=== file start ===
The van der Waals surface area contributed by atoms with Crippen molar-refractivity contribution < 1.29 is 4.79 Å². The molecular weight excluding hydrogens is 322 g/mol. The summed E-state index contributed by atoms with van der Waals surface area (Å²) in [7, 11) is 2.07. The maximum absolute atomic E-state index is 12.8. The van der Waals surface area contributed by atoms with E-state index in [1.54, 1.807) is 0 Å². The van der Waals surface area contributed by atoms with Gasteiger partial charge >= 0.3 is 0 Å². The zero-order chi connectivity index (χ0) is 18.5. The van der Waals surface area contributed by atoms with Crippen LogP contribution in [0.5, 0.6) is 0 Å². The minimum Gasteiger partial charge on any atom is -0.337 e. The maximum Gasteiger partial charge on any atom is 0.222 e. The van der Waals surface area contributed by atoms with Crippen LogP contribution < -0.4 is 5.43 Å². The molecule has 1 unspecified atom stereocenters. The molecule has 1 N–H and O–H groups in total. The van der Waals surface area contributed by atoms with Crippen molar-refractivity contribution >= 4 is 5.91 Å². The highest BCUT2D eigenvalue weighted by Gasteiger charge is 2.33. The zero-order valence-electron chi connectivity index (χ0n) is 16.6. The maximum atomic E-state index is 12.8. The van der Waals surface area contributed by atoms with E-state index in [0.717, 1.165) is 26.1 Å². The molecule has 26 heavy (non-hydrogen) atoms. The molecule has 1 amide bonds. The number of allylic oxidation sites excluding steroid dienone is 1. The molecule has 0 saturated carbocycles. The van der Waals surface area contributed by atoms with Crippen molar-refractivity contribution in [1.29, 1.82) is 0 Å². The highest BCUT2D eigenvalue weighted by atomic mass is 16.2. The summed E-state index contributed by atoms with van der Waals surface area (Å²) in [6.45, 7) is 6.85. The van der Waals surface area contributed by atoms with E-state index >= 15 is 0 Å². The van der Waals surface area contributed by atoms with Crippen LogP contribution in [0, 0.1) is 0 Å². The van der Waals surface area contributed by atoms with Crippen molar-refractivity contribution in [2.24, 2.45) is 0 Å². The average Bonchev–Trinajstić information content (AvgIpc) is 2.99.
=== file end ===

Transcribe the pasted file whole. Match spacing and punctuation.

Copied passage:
The van der Waals surface area contributed by atoms with Crippen molar-refractivity contribution < 1.29 is 4.79 Å². The molecular weight excluding hydrogens is 322 g/mol. The summed E-state index contributed by atoms with van der Waals surface area (Å²) in [7, 11) is 2.07. The maximum absolute atomic E-state index is 12.8. The van der Waals surface area contributed by atoms with E-state index in [1.54, 1.807) is 0 Å². The van der Waals surface area contributed by atoms with Gasteiger partial charge >= 0.3 is 0 Å². The zero-order chi connectivity index (χ0) is 18.5. The van der Waals surface area contributed by atoms with Crippen LogP contribution in [0.5, 0.6) is 0 Å². The minimum Gasteiger partial charge on any atom is -0.337 e. The maximum Gasteiger partial charge on any atom is 0.222 e. The van der Waals surface area contributed by atoms with Crippen LogP contribution < -0.4 is 5.43 Å². The molecule has 1 unspecified atom stereocenters. The molecule has 1 N–H and O–H groups in total. The van der Waals surface area contributed by atoms with Crippen molar-refractivity contribution >= 4 is 5.91 Å². The highest BCUT2D eigenvalue weighted by Gasteiger charge is 2.33. The zero-order valence-electron chi connectivity index (χ0n) is 16.6. The maximum atomic E-state index is 12.8. The van der Waals surface area contributed by atoms with E-state index in [0.717, 1.165) is 26.1 Å². The molecule has 26 heavy (non-hydrogen) atoms. The molecule has 1 amide bonds. The number of allylic oxidation sites excluding steroid dienone is 1. The molecule has 0 saturated carbocycles. The van der Waals surface area contributed by atoms with Crippen molar-refractivity contribution in [1.29, 1.82) is 0 Å². The highest BCUT2D eigenvalue weighted by atomic mass is 16.2. The summed E-state index contributed by atoms with van der Waals surface area (Å²) in [6.45, 7) is 6.85. The van der Waals surface area contributed by atoms with E-state index >= 15 is 0 Å². The van der Waals surface area contributed by atoms with Crippen LogP contribution in [0, 0.1) is 0 Å². The van der Waals surface area contributed by atoms with Crippen molar-refractivity contribution in [2.24, 2.45) is 0 Å². The average Bonchev–Trinajstić information content (AvgIpc) is 2.99.